Electronic Control of Flexural Nanowire Vibrations
“Nanoelectromechanical systems” (NEMS) are nanometer-sized mechanical structures coupled to electronic devices of comparable size. The coupling between mechanical and electronic degrees of freedom, combined with their mesoscopic size, provide these systemswith some unique properties that make them interesting from both the fundamental and technological point of view. In this thesis, we present theoretical work about a specific kind of NEMS, that is a suspended doubly clamped carbon nanotube in which extra charge is locally injected through the DC voltage-biased tip of a scanning tunneling microscope (STM). The analysis presented here indicates that, in the classical regime, under the conditions of weak dissipation or sufficiently strong electromechanical coupling, the equilibrium configuration of the suspended nanotube becomes unstable and the system evolves towards a state of self-sustained periodic oscillations that is reminescent of the single-electron “shuttle” regime in Coulomb blockade nanostructures. Furthermore, combining the conditions for the onset of the electromechanical instability with the local character of the charge injection provided by the STM, it seems possible to generate a selective excitation of the bending vibrational modes of the nanotube. Instead of pumping energy into the suspended nanotube, the electromechanical coupling can be also exploited to remove energy from it. Even though the tunneling electrons represent a strongly nonequilibrium environment interacting with the mechanical subsystem, the analysis presented in this thesis shows that the dynamics of the nanotube in the regime ofweak coupling is formally equivalent to that one of a quantum harmonic oscillator coupled to an equilibrium thermal bath characterized by an effective temperature that can be much lower than the environmental (i.e. thermodynamic) temperature. This nonequilibrium cooling effect studied here has an intrinsic quantum mechanical nature, since it is based on the (bias voltage controlled-) destructive interference between the probability amplitudes associated to those inelastic tunneling processes characterized by the emission of quantized vibrational excitations. When the transport of charge is thermally activated, this mechanism provides a simple procedure to drive the oscillating nanotube to nearly its quantum ground state.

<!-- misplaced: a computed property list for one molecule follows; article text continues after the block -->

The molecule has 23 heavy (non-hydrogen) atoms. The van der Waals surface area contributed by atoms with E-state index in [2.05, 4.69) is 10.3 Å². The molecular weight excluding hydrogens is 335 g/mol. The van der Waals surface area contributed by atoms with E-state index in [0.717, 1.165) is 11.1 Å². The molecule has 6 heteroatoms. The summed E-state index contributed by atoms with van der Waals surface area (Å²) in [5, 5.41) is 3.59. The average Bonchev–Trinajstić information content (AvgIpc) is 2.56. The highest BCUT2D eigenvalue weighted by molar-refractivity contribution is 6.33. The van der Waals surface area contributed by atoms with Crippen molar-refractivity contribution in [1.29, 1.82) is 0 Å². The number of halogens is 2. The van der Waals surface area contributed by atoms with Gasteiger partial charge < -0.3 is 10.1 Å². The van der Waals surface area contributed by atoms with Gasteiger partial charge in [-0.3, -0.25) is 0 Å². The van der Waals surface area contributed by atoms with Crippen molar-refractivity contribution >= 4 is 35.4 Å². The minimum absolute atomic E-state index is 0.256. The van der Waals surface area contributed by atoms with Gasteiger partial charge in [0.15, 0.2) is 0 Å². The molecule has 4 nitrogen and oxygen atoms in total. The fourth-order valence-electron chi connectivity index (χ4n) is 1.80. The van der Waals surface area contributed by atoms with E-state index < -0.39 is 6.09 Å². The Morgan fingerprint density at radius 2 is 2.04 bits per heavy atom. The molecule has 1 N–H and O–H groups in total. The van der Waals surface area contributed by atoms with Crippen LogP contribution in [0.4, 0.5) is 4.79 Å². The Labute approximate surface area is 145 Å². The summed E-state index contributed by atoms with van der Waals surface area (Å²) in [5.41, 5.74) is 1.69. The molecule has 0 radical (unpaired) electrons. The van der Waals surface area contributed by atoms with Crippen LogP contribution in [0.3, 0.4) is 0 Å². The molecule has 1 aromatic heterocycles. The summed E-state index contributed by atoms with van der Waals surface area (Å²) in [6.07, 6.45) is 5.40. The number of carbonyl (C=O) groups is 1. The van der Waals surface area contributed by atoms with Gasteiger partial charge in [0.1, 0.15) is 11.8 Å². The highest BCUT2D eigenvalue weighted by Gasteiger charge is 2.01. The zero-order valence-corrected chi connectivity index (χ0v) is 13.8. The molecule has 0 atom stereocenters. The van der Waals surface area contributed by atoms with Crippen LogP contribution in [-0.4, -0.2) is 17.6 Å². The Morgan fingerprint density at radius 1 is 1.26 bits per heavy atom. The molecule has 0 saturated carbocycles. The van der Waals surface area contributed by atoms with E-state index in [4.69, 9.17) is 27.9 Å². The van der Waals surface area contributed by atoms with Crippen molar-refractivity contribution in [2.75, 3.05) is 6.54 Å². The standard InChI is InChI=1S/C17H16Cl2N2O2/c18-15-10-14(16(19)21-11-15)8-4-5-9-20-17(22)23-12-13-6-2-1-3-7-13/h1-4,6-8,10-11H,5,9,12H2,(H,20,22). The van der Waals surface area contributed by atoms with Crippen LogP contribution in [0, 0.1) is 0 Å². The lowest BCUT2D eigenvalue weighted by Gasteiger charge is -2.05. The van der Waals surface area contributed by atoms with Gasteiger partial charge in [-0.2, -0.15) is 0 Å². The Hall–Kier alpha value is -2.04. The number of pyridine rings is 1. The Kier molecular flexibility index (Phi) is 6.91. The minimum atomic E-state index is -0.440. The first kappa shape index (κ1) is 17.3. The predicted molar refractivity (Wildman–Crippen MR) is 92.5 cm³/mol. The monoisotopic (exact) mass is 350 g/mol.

Parts of work
Paper I Self-organization of irregular nanoelectromechanical vibrations in multimode shuttle structures, L. M. Jonsson, F. Santandrea, L. Y. Gorelik, R. I. Shekhter and M. Jonson, Phys. Rev. Lett. 100, 186802 (2008). ::doi::10.1103/PhysRevLett.100.186802Paper II Selective excitations of transverse vibrational modes of a carbon nanotube through a “shuttle-like” electromechanical instability F. Santandrea, Physics Research International vol. 2010, 493478. ::doi::10.1155/2010/493478Paper III Cooling of nanomechanical resonators by thermally activated single-electron transport F. Santandrea, L. Y. Gorelik, R. I. Shekhter and M. Jonson, Phys. Rev. Lett. 106, 186803 (2011). ::doi::10.1103/PhysRevLett.106.186803Paper IV Suppression of stochastic fluctuations of suspended nanowires by temperature-induced electronic tunneling, F. Santandrea, L. Y. Gorelik, R. I. Shekhter and M. Jonson. Unpublished manuscript.
Doctor of Philosophy
Göteborgs universitet. Naturvetenskapliga fakulteten
Department of Physics ; Institutionen för fysik
Torsdagen den 9 juni 2011, kl. 10.00, Kollektorn, Institutionen för mikroteknologi och nanovetenskap (Chalmers), Kemivägen 9, Göteborg
Date of defence